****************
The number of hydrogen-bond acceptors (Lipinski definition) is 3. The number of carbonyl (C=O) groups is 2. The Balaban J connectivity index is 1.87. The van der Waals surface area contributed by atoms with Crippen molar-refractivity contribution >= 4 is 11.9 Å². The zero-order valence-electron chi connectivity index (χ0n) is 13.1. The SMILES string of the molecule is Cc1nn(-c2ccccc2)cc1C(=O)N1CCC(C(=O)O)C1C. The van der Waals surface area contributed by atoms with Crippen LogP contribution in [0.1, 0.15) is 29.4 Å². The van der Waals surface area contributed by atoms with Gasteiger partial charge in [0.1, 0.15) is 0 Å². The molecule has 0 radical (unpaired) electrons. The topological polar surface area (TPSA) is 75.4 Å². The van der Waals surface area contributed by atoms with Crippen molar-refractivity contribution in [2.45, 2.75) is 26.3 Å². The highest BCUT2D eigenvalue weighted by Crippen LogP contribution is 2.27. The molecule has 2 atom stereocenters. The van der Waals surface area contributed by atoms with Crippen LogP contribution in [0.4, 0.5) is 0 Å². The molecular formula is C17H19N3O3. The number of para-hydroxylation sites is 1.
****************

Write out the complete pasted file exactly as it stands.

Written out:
The number of hydrogen-bond acceptors (Lipinski definition) is 3. The number of carbonyl (C=O) groups is 2. The Balaban J connectivity index is 1.87. The van der Waals surface area contributed by atoms with Crippen molar-refractivity contribution >= 4 is 11.9 Å². The zero-order valence-electron chi connectivity index (χ0n) is 13.1. The SMILES string of the molecule is Cc1nn(-c2ccccc2)cc1C(=O)N1CCC(C(=O)O)C1C. The van der Waals surface area contributed by atoms with Crippen LogP contribution in [0.1, 0.15) is 29.4 Å². The van der Waals surface area contributed by atoms with Gasteiger partial charge in [0.1, 0.15) is 0 Å². The molecule has 0 radical (unpaired) electrons. The topological polar surface area (TPSA) is 75.4 Å². The van der Waals surface area contributed by atoms with Crippen molar-refractivity contribution in [2.45, 2.75) is 26.3 Å². The highest BCUT2D eigenvalue weighted by Crippen LogP contribution is 2.27. The molecule has 2 atom stereocenters. The van der Waals surface area contributed by atoms with Crippen LogP contribution in [0.4, 0.5) is 0 Å². The molecular formula is C17H19N3O3. The number of para-hydroxylation sites is 1.